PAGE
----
Success Stories in Social and Emotional Learning

Run to get SEL, and run fast.
— Principal of Cunningham Elementary School in Austin, Texas.

Cunningham Elementary, a diverse school nestled in south-central Austin, Texas, has recognized the importance of SEL for many years, but lacked a cohesive program, implementing only diffuse or informal pieces. now, with support from the district, teachers and administrators are fitting those pieces together to create a unified approach to SEL, embedded in all aspects of the school. Learn more about why AISD administrators assert that the change in school climate is palpable.

Schools and Communities Collaborate on SEL Strategic Plan

It’s tough work, but it’s the right work.
— Educator at Montgomery County Public School District in Maryland.

In July 2011, administrators at Maryland's Montgomery County Public School District began developing a strategic plan that included efforts to integrate SEL into their schools and academic curricula to improve school climate and academic outcomes. MCPS has made SEL a district priority based on the growing evidence that SEL is necessary, not only for interpersonal relationships and academic achievement, but also for future success in the workplace. Learn more about how schools and communities in the district collaborated on the strategic plan.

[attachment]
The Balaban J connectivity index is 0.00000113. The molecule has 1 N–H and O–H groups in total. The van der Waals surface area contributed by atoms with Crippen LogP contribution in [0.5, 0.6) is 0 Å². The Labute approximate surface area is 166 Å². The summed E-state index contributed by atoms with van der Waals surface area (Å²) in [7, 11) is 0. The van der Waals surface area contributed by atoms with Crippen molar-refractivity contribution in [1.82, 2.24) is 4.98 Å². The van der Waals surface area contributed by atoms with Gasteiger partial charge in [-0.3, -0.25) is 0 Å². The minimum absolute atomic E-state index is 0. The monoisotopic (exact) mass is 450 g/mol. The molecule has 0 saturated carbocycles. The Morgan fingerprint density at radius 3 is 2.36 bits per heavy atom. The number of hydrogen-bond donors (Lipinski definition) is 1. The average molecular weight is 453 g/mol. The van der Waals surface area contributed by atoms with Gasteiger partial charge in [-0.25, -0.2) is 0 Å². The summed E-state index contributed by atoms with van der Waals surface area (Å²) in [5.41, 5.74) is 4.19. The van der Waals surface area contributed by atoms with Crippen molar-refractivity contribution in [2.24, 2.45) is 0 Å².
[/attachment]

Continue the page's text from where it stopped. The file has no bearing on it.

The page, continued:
The Student Perspective

If students have better social and emotional skills, then they will probably get better grades. They would realize that school is important.
— Eighth-grade student.

SEL is shown to be — and endorsed as — beneficial to children from diverse national, cultural and linguistic contexts, especially pertinent given changing American demographics. Students agree: SEL has important benefits and schools should place greater emphasis on developing these skills. Read highlights from interviews with 15 middle and high school students.

SEL Is Invaluable to Improving Behavioral Outcomes and School Safety

Look at the important ongoing needs for social and emotional wellness of children and adults in our communities.
— Chief executive officer of Cleveland Metropolitan School District, on how to make schools safer and more supportive.

In October 2007, the former superintendent of Cleveland Metropolitan School District called for heightened security measures in response to a shooting at one of the district's 26 high schools. Six years after the superintendent's call to action and five years since it added CASEL as one of its key partners to help implement SEL, CMSD has seen several positive student behavioral outcomes. Learn more about how the the district saw reductions in incidents of negative behavior, violence and injuries.